Al-Azhar University students who support the Muslim Brotherhood and deposed President Mohamed Morsi, shout slogans and dance in front of riot police during clashes at the university's campus in Cairo's Nasr City district December 29, 2013 (Photo: Reuters)
Police used teargas and birdshot to disperse protesters at Al-Azhar University on Sunday.
The students had destroyed a "segregation wall" erected to separate the dormitories and administrative buildings after violent protests last semester.
The protest was in response to the recent jailing and expulsion of students, Mohamed Atef, acting president of Al-Azhar student union, told Al-Ahram Arabic news website.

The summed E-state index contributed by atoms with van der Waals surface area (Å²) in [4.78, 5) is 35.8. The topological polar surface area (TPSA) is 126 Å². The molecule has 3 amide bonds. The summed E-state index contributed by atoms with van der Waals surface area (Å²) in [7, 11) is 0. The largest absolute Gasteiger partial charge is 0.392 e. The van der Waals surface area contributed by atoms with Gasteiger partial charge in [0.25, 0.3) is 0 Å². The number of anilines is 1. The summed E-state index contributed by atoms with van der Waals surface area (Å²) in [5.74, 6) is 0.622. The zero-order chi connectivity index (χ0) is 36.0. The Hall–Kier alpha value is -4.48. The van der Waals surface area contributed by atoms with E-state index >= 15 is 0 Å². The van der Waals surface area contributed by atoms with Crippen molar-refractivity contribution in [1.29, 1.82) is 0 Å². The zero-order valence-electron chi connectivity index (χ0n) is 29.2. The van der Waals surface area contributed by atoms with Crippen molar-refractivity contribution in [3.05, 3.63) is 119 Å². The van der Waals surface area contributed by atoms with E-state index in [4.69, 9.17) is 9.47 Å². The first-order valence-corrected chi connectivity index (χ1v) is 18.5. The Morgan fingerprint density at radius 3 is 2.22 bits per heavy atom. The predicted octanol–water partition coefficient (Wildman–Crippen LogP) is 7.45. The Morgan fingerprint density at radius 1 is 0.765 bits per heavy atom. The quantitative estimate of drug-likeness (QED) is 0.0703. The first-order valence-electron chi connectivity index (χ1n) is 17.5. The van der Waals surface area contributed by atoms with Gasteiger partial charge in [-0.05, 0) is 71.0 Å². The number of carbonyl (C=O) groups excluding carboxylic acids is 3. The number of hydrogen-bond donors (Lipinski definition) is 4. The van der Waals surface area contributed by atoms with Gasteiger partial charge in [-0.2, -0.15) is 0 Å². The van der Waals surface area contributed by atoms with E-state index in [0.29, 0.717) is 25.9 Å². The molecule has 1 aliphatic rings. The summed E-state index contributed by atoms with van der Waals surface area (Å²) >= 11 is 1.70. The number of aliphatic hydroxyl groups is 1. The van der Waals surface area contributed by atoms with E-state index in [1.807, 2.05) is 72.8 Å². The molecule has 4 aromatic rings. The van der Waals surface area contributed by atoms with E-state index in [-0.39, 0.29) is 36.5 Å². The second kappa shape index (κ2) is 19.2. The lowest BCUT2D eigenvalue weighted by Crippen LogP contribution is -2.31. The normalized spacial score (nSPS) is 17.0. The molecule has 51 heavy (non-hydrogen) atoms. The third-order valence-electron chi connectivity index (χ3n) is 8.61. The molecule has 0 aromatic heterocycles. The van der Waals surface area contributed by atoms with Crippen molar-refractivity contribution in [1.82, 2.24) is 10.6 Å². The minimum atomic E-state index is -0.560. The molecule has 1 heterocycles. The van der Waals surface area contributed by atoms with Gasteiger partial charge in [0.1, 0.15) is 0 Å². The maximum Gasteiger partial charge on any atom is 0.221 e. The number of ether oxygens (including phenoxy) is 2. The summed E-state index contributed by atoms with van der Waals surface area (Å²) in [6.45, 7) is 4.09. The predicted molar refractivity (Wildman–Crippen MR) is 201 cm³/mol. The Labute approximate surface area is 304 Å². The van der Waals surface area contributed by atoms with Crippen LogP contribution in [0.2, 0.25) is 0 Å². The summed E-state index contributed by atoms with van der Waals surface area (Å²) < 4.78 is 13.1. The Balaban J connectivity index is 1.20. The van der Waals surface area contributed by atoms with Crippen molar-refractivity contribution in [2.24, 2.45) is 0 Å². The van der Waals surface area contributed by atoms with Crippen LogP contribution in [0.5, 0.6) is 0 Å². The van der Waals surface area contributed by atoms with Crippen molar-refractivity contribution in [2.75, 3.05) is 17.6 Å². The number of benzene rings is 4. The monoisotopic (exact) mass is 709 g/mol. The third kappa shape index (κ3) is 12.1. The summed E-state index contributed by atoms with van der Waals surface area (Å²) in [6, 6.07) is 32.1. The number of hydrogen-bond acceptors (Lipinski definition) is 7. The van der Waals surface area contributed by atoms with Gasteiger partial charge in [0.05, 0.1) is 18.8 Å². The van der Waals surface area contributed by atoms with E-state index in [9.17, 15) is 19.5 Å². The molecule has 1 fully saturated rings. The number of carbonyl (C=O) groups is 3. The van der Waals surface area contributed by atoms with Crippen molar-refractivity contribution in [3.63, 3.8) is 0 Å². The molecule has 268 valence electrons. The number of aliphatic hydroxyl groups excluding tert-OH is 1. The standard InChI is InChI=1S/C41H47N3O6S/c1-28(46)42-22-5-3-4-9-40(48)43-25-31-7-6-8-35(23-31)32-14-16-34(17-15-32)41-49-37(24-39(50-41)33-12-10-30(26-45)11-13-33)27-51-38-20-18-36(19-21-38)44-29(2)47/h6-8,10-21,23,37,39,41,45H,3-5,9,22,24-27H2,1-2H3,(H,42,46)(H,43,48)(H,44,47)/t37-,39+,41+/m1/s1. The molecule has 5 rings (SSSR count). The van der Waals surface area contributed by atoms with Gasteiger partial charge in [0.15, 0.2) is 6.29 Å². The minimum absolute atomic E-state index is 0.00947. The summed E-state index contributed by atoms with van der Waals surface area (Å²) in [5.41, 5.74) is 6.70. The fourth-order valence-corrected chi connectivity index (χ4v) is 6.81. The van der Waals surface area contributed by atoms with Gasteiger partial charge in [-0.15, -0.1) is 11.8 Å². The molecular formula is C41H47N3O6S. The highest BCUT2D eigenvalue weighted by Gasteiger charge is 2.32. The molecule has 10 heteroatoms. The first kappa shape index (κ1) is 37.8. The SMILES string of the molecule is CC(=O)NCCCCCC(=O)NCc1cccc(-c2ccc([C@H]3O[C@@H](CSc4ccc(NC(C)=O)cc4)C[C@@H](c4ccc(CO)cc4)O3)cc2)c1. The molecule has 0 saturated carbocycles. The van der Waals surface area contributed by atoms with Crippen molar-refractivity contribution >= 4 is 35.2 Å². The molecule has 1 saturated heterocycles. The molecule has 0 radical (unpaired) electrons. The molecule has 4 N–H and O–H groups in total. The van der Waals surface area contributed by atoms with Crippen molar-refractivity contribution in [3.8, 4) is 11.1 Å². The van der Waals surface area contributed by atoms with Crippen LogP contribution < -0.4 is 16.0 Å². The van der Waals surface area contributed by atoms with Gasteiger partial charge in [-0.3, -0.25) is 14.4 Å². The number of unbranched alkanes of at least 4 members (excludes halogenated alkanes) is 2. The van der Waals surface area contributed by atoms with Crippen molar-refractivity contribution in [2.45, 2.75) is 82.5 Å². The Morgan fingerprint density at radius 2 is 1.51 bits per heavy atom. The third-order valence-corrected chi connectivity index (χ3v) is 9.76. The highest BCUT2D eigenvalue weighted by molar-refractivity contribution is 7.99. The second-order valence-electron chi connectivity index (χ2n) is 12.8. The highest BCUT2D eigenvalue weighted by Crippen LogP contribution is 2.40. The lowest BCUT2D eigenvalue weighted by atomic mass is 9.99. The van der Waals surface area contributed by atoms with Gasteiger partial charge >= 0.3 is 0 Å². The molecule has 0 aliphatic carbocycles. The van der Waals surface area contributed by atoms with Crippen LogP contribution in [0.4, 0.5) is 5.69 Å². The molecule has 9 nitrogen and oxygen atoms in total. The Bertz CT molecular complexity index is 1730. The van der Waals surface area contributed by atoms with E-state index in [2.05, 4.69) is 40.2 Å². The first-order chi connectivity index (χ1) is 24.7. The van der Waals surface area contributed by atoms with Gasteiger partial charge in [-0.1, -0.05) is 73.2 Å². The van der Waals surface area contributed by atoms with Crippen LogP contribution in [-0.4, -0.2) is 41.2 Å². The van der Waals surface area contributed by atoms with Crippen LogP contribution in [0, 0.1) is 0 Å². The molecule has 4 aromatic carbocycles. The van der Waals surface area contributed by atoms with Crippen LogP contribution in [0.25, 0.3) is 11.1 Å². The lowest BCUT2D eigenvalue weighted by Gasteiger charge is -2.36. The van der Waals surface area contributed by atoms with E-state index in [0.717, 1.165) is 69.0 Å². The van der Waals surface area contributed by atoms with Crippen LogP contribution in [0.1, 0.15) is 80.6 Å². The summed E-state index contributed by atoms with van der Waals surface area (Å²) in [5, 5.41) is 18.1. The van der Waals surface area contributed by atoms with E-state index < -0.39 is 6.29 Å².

Atef criticised the destruction of the wall and said protests should remain peaceful.
On Saturday, 16 Al-Azhar students were sentenced to three years in prison for taking part in clashes in December.
While on Thursday, a court sentenced 17 others to 14 years in jail on charges of rioting, damaging public property, burning vehicles and attacking security personnel and Al-Azhar staff.
Al-Azhar University, the highest seat of Sunni Islamic learning, has been the site of numerous protests since the ouster of Islamist president Mohamed Morsi in July 2013.
Clashes have often broken out between pro-Morsi students and security forces at the university's campuses in Cairo and other cities.
In February, the interim authorities issued a decree allowing security forces to enter campuses and granting university administrators the right to expel protesting students.
A number of other universities have witnessed protests, but none as intense as Al-Azhar.
Four students have been killed at the university since the beginning of last semester, a spokesman for the Forensic Authority said in January.